12 I thank Christ Jesus our Lord, who has strengthened me, because He considered me faithful, putting me into service,13 even though I was formerly a blasphemer and a persecutor and a violent aggressor. Yet I was shown mercy because I acted ignorantly in unbelief; 14 and the grace of our Lord was more than abundant, with the faith and love which are found in Christ Jesus. 15 It is a trustworthy statement, deserving full acceptance, that Christ Jesus came into the world to save sinners, among whom I am foremost of all. 16 Yet for this reason I found mercy, so that in me as the foremost, Jesus Christ might demonstrate His perfect patience as an example for those who would believe in Him for eternal life.17 Now to the King eternal, immortal, invisible, the only God, be honor and glory forever and ever. Amen.
One of the reasons I love reading the letters of Paul is because it gives me hope. It gives me hope that such a sinful man 1) is still loved by God and 2) is redeemed by God’s love. If you haven’t read much or learned a whole lot about this apostle, start with Acts 26, where he gives a brief explanation of his life before and after believing in Jesus as the Christ. Paul was a “Jew of Jews”. He was hauling Christians to jail for heresy and having them killed. He sanctioned the murder of the first Christian martyr.
The term “ignorantly in unbelief” really connects with me. As many know, I have been slowly yet progressively working on my Why We Don’t Believe series aimed at trying to pick apart the nuances of our unbelief (whole and partial). Before I go on, I think it is essential to point out specifically what Paul is saying here about ignorance and unbelief. The word “ignorant” is generally offensive to our society in this age. Let’s not get caught up in defensiveness here, but rather understand what Paul is saying. He is saying that he acted as one who does not know because of unbelief. If someone does not have an intimate relationship with God, then they will not know the why behind the what. People won’t understand why we do the things we do (good or bad). This is crucial to those of us who profess to believe in Jesus as the Christ, Son of the Living God. I try to remember this as it keeps me from unrightly judging others for their actions, even believers themselves. This is why I am so interested in understanding the disconnection of belief and action and life as a human. We act in ignorance simply because we don’t know God well enough yet.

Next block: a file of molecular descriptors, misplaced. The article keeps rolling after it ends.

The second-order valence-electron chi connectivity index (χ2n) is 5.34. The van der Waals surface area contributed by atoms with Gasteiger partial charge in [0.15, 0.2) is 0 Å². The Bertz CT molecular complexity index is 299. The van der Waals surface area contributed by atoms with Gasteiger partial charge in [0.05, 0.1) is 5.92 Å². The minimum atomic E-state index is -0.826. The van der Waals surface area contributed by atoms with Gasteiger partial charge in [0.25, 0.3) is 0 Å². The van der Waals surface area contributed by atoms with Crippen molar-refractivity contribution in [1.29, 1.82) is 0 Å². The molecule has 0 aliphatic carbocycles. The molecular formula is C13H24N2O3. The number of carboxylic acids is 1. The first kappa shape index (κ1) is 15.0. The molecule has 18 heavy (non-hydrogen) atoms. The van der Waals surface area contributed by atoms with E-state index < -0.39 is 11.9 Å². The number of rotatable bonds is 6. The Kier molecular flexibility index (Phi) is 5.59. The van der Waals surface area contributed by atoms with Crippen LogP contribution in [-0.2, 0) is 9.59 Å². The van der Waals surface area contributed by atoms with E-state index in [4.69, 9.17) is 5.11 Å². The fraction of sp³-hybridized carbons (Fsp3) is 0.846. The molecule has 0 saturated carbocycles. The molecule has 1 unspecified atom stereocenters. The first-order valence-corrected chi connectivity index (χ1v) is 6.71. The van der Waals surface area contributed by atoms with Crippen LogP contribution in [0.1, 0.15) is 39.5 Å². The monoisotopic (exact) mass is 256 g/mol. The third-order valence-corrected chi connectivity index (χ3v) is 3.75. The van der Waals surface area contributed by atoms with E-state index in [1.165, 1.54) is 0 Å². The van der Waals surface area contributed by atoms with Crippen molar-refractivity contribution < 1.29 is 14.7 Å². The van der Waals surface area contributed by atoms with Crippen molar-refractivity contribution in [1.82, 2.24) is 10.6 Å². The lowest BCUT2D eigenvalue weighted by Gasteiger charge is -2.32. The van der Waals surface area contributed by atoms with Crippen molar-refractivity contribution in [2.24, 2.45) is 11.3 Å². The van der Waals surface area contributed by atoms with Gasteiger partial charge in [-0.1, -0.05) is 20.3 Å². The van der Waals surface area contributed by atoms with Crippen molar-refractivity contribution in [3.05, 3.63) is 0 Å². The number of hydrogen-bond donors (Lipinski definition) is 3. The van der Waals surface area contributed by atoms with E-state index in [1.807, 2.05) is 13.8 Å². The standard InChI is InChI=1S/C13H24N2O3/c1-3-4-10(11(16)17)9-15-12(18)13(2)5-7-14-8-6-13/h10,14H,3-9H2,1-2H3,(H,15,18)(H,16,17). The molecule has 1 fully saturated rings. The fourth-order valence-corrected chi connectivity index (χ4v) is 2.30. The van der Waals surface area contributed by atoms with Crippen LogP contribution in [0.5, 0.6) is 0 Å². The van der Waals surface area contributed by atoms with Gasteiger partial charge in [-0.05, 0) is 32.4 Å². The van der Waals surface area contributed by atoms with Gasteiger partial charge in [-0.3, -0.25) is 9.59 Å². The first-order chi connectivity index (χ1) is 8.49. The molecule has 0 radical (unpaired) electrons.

Paul claims to be the foremost sinner of all. Some may see this as self-condemnation. Others may look at it as a power move of “the church,” a way to keep people oppressed and downtrodden in their iniquities and failures. Some may think that because we are told that “nothing we do is good enough,” that we are given a message of hopelessness and despair. However, it is the recognition of our own brokenness that actually sets us free. Once we realize and admit honestly our imperfection, regardless of the degree, we can better start to understand the message God has been trying to tell us since the beginning of time: He loves us anyway. This is Paul’s point in verse 16: God is patient, merciful, and loving despite our wickedness. God redeems our brokenness, our failures, and our iniquities. This isn’t just a biblical doctrine or church theology…this, my friends, I have experienced and continue to experience on a daily basis. It is real; it is tangible, and it is offered to all. God redeems our brokenness with His love. God heals our wounds with His mercy. God wraps us in His arms when we come to Him because we are His.